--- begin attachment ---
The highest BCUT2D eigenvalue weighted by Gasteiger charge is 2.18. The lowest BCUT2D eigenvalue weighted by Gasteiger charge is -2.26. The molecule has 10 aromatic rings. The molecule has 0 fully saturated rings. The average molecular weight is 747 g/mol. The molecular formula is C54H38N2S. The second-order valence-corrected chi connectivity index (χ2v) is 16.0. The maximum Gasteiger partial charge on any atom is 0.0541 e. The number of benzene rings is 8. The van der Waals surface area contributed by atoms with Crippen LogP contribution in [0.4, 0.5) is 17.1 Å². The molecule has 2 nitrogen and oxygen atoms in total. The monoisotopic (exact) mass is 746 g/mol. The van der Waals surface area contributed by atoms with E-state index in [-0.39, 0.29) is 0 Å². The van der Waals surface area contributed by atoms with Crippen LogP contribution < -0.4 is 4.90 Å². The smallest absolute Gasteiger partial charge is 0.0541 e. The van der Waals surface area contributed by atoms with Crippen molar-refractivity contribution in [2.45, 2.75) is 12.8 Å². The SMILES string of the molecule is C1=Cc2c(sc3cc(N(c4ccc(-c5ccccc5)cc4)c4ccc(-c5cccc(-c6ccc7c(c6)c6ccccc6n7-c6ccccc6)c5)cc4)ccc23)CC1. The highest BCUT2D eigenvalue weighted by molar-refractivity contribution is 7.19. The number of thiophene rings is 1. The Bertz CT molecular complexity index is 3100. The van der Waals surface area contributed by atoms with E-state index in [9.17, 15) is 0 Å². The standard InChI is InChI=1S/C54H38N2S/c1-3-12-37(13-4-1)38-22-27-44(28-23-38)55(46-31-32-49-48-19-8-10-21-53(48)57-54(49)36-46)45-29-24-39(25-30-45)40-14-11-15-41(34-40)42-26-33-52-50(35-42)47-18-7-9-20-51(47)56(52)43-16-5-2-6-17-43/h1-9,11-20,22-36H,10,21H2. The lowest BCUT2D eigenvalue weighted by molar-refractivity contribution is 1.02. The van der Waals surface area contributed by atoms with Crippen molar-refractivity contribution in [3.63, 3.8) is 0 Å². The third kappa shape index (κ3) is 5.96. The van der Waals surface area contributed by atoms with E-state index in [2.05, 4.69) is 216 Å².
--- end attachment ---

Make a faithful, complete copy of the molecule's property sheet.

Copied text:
The highest BCUT2D eigenvalue weighted by Gasteiger charge is 2.18. The lowest BCUT2D eigenvalue weighted by Gasteiger charge is -2.26. The molecule has 10 aromatic rings. The molecule has 0 fully saturated rings. The average molecular weight is 747 g/mol. The molecular formula is C54H38N2S. The second-order valence-corrected chi connectivity index (χ2v) is 16.0. The maximum Gasteiger partial charge on any atom is 0.0541 e. The number of benzene rings is 8. The van der Waals surface area contributed by atoms with Crippen LogP contribution in [0.4, 0.5) is 17.1 Å². The molecule has 2 nitrogen and oxygen atoms in total. The monoisotopic (exact) mass is 746 g/mol. The van der Waals surface area contributed by atoms with E-state index in [-0.39, 0.29) is 0 Å². The van der Waals surface area contributed by atoms with Crippen LogP contribution < -0.4 is 4.90 Å². The smallest absolute Gasteiger partial charge is 0.0541 e. The van der Waals surface area contributed by atoms with Crippen molar-refractivity contribution in [2.45, 2.75) is 12.8 Å². The SMILES string of the molecule is C1=Cc2c(sc3cc(N(c4ccc(-c5ccccc5)cc4)c4ccc(-c5cccc(-c6ccc7c(c6)c6ccccc6n7-c6ccccc6)c5)cc4)ccc23)CC1. The highest BCUT2D eigenvalue weighted by molar-refractivity contribution is 7.19. The number of thiophene rings is 1. The Bertz CT molecular complexity index is 3100. The van der Waals surface area contributed by atoms with E-state index in [9.17, 15) is 0 Å². The standard InChI is InChI=1S/C54H38N2S/c1-3-12-37(13-4-1)38-22-27-44(28-23-38)55(46-31-32-49-48-19-8-10-21-53(48)57-54(49)36-46)45-29-24-39(25-30-45)40-14-11-15-41(34-40)42-26-33-52-50(35-42)47-18-7-9-20-51(47)56(52)43-16-5-2-6-17-43/h1-9,11-20,22-36H,10,21H2. The lowest BCUT2D eigenvalue weighted by molar-refractivity contribution is 1.02. The van der Waals surface area contributed by atoms with Crippen molar-refractivity contribution in [3.63, 3.8) is 0 Å². The third kappa shape index (κ3) is 5.96. The van der Waals surface area contributed by atoms with E-state index in [2.05, 4.69) is 216 Å².